A reward-modulated Hebbian learning rule can explain experimentally
observed network reorganization in a brain control task
R. Legenstein, S. M. Chase, A. B. Schwartz, and W. Maass
It has recently been shown in a brain-computer interface experiment that motor
cortical neurons change their tuning properties selectively to compensate for
errors induced by displaced decoding parameters. In particular, it was shown
that the three-dimensional tuning curves of neurons whose decoding parameters
were reassigned changed more than those of neurons whose decoding parameters
had not been reassigned. In this article, we propose a simple learning rule
that can reproduce this effect. Our learning rule uses Hebbian weight updates
driven by a global reward signal and neuronal noise. In contrast to most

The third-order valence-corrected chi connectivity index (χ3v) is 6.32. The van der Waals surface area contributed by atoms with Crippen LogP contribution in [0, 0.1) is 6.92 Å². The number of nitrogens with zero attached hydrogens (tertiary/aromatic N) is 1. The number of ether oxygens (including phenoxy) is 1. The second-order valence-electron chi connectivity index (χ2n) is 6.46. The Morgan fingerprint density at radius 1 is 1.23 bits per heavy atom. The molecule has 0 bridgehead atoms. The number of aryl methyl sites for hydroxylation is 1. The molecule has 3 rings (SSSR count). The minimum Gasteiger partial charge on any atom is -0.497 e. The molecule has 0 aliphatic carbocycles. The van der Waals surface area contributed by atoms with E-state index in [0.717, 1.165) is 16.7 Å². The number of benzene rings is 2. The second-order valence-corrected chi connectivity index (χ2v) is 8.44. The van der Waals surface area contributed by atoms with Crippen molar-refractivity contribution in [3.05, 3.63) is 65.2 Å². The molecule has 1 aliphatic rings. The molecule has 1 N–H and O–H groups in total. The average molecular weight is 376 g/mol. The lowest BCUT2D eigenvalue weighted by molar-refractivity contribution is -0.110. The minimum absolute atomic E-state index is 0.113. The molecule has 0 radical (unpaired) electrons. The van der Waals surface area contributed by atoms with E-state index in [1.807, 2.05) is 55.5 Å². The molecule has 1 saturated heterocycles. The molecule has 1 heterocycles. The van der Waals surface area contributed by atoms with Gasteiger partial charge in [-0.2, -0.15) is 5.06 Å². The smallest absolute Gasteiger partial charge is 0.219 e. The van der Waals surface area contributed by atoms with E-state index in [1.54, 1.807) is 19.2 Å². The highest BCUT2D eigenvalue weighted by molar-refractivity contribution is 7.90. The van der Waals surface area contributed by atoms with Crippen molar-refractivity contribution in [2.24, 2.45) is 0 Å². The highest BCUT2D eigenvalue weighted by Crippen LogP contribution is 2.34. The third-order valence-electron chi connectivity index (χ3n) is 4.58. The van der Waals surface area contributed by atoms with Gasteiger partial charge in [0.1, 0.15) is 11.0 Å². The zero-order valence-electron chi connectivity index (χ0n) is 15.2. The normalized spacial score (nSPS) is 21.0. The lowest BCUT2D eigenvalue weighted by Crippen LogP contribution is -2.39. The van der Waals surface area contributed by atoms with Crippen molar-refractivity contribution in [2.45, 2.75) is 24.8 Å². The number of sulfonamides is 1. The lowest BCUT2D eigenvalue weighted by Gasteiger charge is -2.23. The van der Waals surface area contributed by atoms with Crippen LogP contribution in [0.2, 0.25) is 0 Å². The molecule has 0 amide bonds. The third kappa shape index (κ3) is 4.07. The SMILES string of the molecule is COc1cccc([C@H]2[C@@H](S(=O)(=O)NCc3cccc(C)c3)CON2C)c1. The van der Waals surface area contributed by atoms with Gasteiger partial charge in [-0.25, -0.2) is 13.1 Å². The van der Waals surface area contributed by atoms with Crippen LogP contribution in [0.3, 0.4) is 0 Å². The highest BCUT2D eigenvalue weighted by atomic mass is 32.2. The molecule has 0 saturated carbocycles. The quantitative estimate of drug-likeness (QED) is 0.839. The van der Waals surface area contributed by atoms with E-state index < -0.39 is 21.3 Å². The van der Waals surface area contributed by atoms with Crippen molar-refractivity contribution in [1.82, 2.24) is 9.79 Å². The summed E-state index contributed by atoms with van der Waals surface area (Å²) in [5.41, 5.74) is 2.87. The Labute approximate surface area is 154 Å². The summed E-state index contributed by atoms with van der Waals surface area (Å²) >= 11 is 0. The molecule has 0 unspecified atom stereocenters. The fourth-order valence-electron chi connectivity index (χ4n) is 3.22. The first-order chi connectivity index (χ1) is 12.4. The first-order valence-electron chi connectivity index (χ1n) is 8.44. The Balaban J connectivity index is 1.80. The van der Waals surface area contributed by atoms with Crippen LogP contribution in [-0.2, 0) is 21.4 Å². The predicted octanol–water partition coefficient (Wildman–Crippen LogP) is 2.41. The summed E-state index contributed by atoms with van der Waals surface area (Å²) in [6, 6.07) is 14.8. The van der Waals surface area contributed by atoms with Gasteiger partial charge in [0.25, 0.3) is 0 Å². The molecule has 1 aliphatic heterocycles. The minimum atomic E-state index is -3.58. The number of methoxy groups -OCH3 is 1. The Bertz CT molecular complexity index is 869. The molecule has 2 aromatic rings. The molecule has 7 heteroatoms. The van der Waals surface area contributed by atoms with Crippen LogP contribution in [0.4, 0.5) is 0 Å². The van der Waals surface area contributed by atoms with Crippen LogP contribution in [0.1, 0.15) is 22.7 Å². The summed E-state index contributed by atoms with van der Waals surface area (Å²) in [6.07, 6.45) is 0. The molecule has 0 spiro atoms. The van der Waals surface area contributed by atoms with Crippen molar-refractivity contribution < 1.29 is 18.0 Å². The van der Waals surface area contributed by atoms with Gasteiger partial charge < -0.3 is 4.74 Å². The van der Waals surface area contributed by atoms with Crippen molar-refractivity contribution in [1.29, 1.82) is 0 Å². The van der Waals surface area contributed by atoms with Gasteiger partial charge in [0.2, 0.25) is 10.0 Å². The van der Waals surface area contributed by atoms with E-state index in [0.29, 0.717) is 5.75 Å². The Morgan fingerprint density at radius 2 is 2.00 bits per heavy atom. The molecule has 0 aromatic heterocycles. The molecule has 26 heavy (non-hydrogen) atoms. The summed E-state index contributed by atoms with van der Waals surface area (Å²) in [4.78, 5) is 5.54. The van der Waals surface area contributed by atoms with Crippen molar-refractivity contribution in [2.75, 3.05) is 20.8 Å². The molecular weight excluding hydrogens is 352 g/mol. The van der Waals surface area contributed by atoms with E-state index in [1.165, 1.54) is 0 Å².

previously proposed learning rules, this approach does not require extrinsic
information to separate noise from signal. The learning rule is able to
optimize the performance of a model system within biologically realistic
periods of time under high noise levels. Furthermore, when the model
parameters are matched to data recorded during the brain-computer interface
learning experiments described above, the model produces learning effects
strikingly similar to those found in the experiments.
Reference: R. Legenstein, S. M. Chase, A. B. Schwartz, and W. Maass.
A reward-modulated Hebbian learning rule can explain experimentally observed
network reorganization in a brain control task.
The Journal of Neuroscience, 30(25):8400-8410, 2010.